• Expedite passage of a law “rightsizing the national government” to improve public service delivery

In the 17th Congress, the House of Representatives passed on third reading a bill that aims to streamline government functions, consolidate or abolish redundant agencies, and scale down projects already undertaken by the private sector or local governments. The bill, however, failed to gain traction in the Senate.

In the current 18th Congress, 12 “rightsizing” bills are pending at the committee level in the House, while one similar bill has been filed in the Senate.

• Act on complaints received through hotlines 911 and 8888

Hotlines 8888 and 911 were both opened in August 2016, less than a month after President Duterte mentioned them in his first Sona (2016). The executive orders that institutionalized the 8888 hotline for complaints on government services and the 911 hotline for emergency response were signed later in October 2016 and in May 2018, respectively.In 2019, the Department of the Interior and Local Government reported that of the 18.5 million 911 calls received that year, the majority were either prank calls (2.5 million) or incomplete calls (9.7 million). Only 37,440 calls were listed as legitimate emergencies, while 16,763 were nonemergency calls and 6.2 million were categorized as “other calls.”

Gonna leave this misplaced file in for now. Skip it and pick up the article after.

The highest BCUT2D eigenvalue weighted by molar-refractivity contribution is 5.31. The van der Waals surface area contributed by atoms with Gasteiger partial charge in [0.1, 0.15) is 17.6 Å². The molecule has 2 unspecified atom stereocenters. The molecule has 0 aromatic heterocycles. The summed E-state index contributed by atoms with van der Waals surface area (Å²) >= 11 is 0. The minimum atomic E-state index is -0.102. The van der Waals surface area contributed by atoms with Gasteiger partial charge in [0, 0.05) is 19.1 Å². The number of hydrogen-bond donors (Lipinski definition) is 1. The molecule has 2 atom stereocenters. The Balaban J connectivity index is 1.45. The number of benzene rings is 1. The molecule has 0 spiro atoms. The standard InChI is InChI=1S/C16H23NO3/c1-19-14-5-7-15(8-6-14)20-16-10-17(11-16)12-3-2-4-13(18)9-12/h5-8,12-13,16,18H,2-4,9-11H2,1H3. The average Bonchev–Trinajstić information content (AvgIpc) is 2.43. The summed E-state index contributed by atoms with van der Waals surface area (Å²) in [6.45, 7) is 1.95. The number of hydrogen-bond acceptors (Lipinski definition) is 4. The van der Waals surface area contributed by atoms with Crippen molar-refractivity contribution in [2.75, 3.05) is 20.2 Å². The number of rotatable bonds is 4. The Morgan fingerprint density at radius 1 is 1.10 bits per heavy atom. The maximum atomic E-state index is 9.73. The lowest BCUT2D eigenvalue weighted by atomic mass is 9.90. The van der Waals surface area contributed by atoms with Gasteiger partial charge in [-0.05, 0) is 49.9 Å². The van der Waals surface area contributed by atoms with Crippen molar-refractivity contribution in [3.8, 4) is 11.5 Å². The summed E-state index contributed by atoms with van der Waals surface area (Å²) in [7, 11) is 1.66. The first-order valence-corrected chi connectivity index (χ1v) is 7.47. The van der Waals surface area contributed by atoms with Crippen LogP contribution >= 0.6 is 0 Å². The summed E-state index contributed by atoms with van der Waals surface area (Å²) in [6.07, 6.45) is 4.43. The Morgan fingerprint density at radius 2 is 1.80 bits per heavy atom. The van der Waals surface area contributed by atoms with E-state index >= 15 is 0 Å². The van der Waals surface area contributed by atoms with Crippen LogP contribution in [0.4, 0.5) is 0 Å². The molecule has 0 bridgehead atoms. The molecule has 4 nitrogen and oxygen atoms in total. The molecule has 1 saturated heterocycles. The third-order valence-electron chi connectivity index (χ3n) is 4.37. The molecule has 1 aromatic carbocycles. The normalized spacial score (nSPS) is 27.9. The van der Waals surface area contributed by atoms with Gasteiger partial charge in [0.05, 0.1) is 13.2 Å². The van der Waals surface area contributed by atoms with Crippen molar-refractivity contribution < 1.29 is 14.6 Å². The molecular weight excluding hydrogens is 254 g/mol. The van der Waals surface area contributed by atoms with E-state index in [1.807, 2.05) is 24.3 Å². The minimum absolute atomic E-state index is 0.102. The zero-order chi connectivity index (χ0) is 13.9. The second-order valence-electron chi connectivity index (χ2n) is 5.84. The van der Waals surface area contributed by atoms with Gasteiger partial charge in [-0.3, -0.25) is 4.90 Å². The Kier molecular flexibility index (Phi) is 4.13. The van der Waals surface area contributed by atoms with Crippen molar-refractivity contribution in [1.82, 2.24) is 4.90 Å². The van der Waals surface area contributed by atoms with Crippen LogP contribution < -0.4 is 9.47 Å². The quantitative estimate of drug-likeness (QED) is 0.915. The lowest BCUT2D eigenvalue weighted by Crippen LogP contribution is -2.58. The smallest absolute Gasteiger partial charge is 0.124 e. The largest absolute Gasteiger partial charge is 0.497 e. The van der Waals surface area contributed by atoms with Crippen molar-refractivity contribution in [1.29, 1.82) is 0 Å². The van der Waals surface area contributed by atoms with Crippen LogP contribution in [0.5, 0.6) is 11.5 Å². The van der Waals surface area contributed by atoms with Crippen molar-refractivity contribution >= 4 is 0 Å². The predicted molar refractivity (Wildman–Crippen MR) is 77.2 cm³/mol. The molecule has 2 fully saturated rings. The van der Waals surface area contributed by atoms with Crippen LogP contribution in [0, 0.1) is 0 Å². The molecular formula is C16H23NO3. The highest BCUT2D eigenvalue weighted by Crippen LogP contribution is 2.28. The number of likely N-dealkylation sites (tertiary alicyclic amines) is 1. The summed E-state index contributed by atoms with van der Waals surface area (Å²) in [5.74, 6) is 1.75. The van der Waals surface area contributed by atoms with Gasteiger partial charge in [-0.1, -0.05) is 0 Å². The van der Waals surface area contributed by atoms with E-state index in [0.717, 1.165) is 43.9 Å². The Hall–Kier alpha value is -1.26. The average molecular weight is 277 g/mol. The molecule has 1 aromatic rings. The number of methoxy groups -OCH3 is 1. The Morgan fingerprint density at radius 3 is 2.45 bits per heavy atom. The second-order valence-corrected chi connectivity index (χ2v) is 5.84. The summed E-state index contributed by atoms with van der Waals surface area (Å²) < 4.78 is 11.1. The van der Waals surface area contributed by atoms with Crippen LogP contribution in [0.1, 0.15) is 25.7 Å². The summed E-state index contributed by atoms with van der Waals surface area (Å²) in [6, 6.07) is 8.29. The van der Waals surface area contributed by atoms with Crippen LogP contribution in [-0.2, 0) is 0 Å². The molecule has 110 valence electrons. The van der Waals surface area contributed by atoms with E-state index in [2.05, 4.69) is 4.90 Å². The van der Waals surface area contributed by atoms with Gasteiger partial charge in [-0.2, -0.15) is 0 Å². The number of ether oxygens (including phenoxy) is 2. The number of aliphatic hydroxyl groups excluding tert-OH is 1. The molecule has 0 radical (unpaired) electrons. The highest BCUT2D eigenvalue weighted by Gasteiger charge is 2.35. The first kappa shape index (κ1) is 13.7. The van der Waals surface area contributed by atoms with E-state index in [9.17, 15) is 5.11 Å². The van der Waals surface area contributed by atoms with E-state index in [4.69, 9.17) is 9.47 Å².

The Commission on Audit, in a performance review in 2019, said the 8888 Citizen’s Complaint Center, which was expected to handle 240,000 calls, attended to 646,658 complaints. However, the figure did not include the 792,685 calls abandoned while in queue or did not reach the call takers after going through interactive voice response.

• Ask Congress to act on all pending legislations to reimpose the death penalty on heinous crimes

This pledge was repeated in the 2019 and 2020 Sona.

A bill restoring the death penalty was passed by the House during the 17th Congress, but it has stalled in the Senate.

In last year’s Sona, the President pushed for the reinstatement of the death penalty for the third time, now specifying lethal injection as the mode of execution for condemned drug convicts. The House committee on justice then immediately moved to tackle 13 bills that were pending in the 18th Congress. The Senate, which now considers the revival of capital punishment a legislative priority, has 10 related bills pending at the committee level.

—With a report from Isaac Camarillo, Inquirer Intern

(To be continued)

Read Next
Don't miss out on the latest news and information.

Subscribe to INQUIRER PLUS to get access to The Philippine Daily Inquirer & other 70+ titles, share up to 5 gadgets, listen to the news, download as early as 4am & share articles on social media. Call 896 6000.

TAGS: Duterte's SONA promises, Rodrigo Duterte
For feedback, complaints, or inquiries, contact us.

News that matters

By providing an email address. I agree to the Terms of Use and
acknowledge that I have read the Privacy Policy.

© Copyright 1997-2022 INQUIRER.net | All Rights Reserved

We use cookies to ensure you get the best experience on our website. By continuing, you are agreeing to our use of cookies. To find out more, please click this link.